Bringing the buzz
This summer, residents of Montréal, Toronto and Québec City can expect their homes to become hives of activity thanks to a Canadian company called Alvéole. In 2012, three Montréal friends pooled their resources to found the beehive-rental company, making it possible for urban dwellers to become beekeepers. There are now more than 250 locations in the founding city.
For an average of CA$75 (€50) a month, Alvéole staff will install a beehive in a safe space such as a roof or garden. Customers will be trained to handle and grow their colony and by September could harvest up to 15kg of honey.
Q&A - Dénes Honus
CEO and co-founder of Green City Solutions, Germany
The CityTree is a soon-to-be-launched urban element designed by Green City Solutions that purifies air in confined urban areas while providing seating, wi-fi and advertising space. Roadside pilots in Paris and Hong Kong take root this summer.
How does a CityTree improve the quality of life in a city?
Each CityTree contains a special moss culture supported by sensor technology that allows it to eat up air pollution with a range of about 100 metres. The moss culture also vaporises a lot of water so it can cool down hot urban areas during the summertime. On top of all that it is greening the city, which is said to reduce stress levels.
What does a CityTree need in order to operate?
The unit runs independently and requires fewer than 10 hours of maintenance per year. It stores solar energy in batteries and collects rainwater in tanks, which is then mixed with nutrients and used to water the moss cultures. It can be installed on any street within eight hours. It doesn’t need to be fixed to the ground or connected to the utility grid.
Where is the CityTree manufactured?
All the units for Europe are being produced in Dresden but in April we entered into a partnership with Jardine Matheson in Hong Kong and they will be producing the units for Hong Kong and Southeast Asia. We are seeing serious demand in Asia so that makes ecological and economic sense.
Hyperloop – an electromagnetic, carbon-free transport system – recently completed its first public test in Nevada. It plans to whizz passengers from San Francisco to Los Angeles within 30 minutes by 2021.
Tunisia has been on shaky ground since its 2011 revolution, with high unemployment and a decline in tourism offsetting hopes of stability for this nascent democracy. Many entrepreneurs, however, are tapping into two of the country’s richest assets in an effort to improve the situation: its skilled craftsmen and its uncommon natural resources. Leila Ben Gacem’s company Blue Fish, for example, hires homegrown artisans, collaborates with them in designing products and helps them develop sustainable business models with access to international markets.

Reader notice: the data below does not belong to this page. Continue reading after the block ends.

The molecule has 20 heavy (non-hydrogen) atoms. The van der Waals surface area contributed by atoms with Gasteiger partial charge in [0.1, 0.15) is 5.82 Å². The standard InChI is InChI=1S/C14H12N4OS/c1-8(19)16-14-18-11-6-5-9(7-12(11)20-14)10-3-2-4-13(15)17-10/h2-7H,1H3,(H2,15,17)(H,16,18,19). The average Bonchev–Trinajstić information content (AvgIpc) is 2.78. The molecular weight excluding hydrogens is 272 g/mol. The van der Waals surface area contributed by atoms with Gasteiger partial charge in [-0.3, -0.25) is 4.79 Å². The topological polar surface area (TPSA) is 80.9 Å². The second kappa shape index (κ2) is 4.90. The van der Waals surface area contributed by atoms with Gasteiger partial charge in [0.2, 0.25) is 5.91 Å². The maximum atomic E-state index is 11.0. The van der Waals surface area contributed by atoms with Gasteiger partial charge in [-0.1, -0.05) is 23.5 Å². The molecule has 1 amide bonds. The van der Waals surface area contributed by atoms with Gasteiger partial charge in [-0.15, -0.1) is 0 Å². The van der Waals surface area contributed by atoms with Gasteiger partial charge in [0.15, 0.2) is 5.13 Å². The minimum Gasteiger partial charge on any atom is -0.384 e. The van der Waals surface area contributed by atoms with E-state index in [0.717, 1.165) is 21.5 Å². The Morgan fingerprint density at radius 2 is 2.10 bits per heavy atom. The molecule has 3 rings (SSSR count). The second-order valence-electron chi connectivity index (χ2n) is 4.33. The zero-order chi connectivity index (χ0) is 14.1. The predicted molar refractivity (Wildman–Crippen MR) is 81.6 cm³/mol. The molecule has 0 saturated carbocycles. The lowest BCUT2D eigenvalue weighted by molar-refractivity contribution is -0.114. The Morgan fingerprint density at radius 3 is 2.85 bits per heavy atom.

Another company working in rural Tunisia, Acacias for All, aims to reverse the desertification of arable lands by adopting sustainable tree-planting practices. It is succeeding through the sale of Arabic gum and Moringa oil to national and international markets.
Nokta, meanwhile, is based in the capital’s ancient Medina, an area usually shunned by Tunisia’s creative types. Working with craftspeople in a small atelier, the enterprise creates high-quality work with a subtle Bauhaus look.
A brighter future is being drawn up for Italy’s historic felt-tip maker Carioca. Forced into liquidation by the country’s recession in 2014, the 60-year-old stationery maker from Piedmont was taken over in May by a new team led by entrepreneur Enrico Toledo. At the heart of the relaunch is a decision to concentrate its efforts on children as young as two.
“The more tablets are introduced into education, the more teachers and parents recognise the need for children to learn how to write by hand,” says Giorgio Bertolo, one of Carioca’s associates. “It’s a paradox.” The first company to start producing felt-tip pens in Europe in 1956, Carioca now makes two million multicoloured felt-tip pens per day in its factory just outside Turin, helping children learn to work with their hands and ensuring that jobs remain in the region.